Editors fine-tune your writing.
Your nonfiction writing will shine when you include principles of Plain English.
If you run a business, you probably know that customers appreciate clear communication. They want to be able to find important information quickly – for example, about products and services, how to find you or how to return an item they’ve bought. Direct, concise and jargon-free text saves them time, frustration and effort. It gives your customers a better experience of working with you.
But what are the benefits for you – and your company? How can writing in plain English help you achieve your business goals, such as making a profit or building your brand? Is communicating clearly anything more than ‘doing the right thing’?
Using plain English can help your business in three main ways:
- It saves money
- It saves time
- It builds your reputation
It saves money
– and it makes money, too.
If your marketing materials, letters and newsletters present information clearly, your customers are more…
View original post 838 more words
Ways to reduce stuffiness in business and nonfiction writing.
Perhaps it’s time to check your writing – and ask for help if you need help coming up with non-stuffiness.
Michael Gove, the Education Secretary, has joined the Campaign Against the Passive Voice. He follows in the footsteps of Strunk and White (whose section on the passive voice, while more nuanced than many people recognise, is calamitously misleading) and of George Orwell (who complained about the passive while using it extensively himself, even in the same sentence as his complaint).
The campaign isn’t wholly wrong, but it goes too far and it doesn’t properly understand the problem. The passive voice is often better than the active, and its overuse is usually a symptom of something else.
What’s the difference?
Roughly: in the active voice, the agent performing the action is the grammatical subject of the sentence and the recipient of the action is the grammatical object. The passive voice switches this around, making the recipient of the action the grammatical subject and the agent the object. Passive verbs are formed…
View original post 1,106 more words
Useful insights primarily for fiction writers, although we nonfiction writers and editors will learn something too.
Enjoy … and share your comments.
Image Source: Dictionary.com
According to EtymOnline.com, alright was attested in print by 1884.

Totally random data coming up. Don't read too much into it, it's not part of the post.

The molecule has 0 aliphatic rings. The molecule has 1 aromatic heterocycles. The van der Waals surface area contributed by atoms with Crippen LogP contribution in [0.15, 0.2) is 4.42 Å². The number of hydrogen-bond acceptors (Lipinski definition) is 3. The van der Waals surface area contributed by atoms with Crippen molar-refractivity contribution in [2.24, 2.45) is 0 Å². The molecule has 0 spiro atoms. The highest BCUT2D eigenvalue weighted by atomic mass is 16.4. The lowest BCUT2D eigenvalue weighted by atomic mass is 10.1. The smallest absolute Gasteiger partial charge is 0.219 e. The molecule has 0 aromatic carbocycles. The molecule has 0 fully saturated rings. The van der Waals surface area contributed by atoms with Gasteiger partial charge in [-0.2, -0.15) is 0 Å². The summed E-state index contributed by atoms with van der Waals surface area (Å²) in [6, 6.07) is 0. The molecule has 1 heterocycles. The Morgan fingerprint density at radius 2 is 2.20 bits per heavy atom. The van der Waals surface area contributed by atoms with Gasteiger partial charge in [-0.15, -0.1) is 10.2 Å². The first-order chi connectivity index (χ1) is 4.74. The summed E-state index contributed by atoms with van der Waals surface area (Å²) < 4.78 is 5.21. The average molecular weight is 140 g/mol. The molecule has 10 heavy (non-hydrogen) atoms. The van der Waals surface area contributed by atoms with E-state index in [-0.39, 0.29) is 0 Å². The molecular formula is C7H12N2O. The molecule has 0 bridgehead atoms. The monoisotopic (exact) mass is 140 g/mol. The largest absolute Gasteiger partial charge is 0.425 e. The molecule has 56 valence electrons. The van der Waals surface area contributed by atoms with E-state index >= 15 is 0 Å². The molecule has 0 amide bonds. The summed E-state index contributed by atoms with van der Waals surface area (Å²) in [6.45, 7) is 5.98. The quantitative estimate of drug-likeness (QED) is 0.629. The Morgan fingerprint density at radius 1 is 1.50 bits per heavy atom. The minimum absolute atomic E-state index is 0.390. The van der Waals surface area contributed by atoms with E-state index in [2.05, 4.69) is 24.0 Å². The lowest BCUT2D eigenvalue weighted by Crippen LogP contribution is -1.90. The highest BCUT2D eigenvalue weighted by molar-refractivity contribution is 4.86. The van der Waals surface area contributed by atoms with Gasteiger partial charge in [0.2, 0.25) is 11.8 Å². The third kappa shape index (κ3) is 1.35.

Writers argue about its use. Some insist it’s appropriate, while others stand on the no-nada-nix-never soapbox.
Who is correct? This post will try to clear the confusion.
What do the experts say?
I searched several sources and found the following results.
No, alright is unacceptable.
– Painless Grammar, by Rebecca Elliott, PhD
– The Chicago Manual of Style
– AP Stylebook
– Lapsing into a Comma, by Bill Walsh
All right is the only form listed.
– The Synonym Finder, by J. I. Rodale
– Elements of Style, by William Strunk Jr.
Alright is informal or nonstandard and less acceptable than all right.
My hunt through several Ray Bradbury e-books found no instances of alright.
After more research…
View original post 924 more words
Writing and editing are intertwined. Tips to help you understand how.
Will this help your nonfiction writing?
Using headings in your nonfiction writing helps both the writing and the reading processes.
So beautifully explained by Australian author, Amanda Curtin, this tutorial will help you on your quest for clear, sharp writing.
In manuscripts—and even in print—I frequently see the following:
Let’s go to the Molloy’s house.
Grammatically, this means:
Let’s go to the house of the Molloy.
Now, perhaps there is a big burly guy out there who is referred to as ‘the Molloy’, as in ‘Give that burrito to the Molloy before he chews someone’s arm.’ In that case, the above would be correct. But what the writer usually means is:
Let’s go to the Molloys’ house.
Let’s go to the house of the Molloys. [a couple, or a family, or the three banjo-playing Molloy sisters]
If, on the other hand, the writer is referring to a particular Molloy:
Let’s go to the house of Molloy. [e.g. Joe Molloy]
then it would be:
Let’s go to Molloy’s house. [singular Molloy; no definite article]
View original post 14 more words
I prefer 'show and tell' rather than giving wordy explanations. Enjoy these examples (with very brief comments) of simple ways you can sharpen your writing - and that will please your readers.
Fiction writers work hard to develop their voice. And it's just as important for business writers.
Learn how a style guide for your business will help keep your writing consistent, clear, engaging and sharp.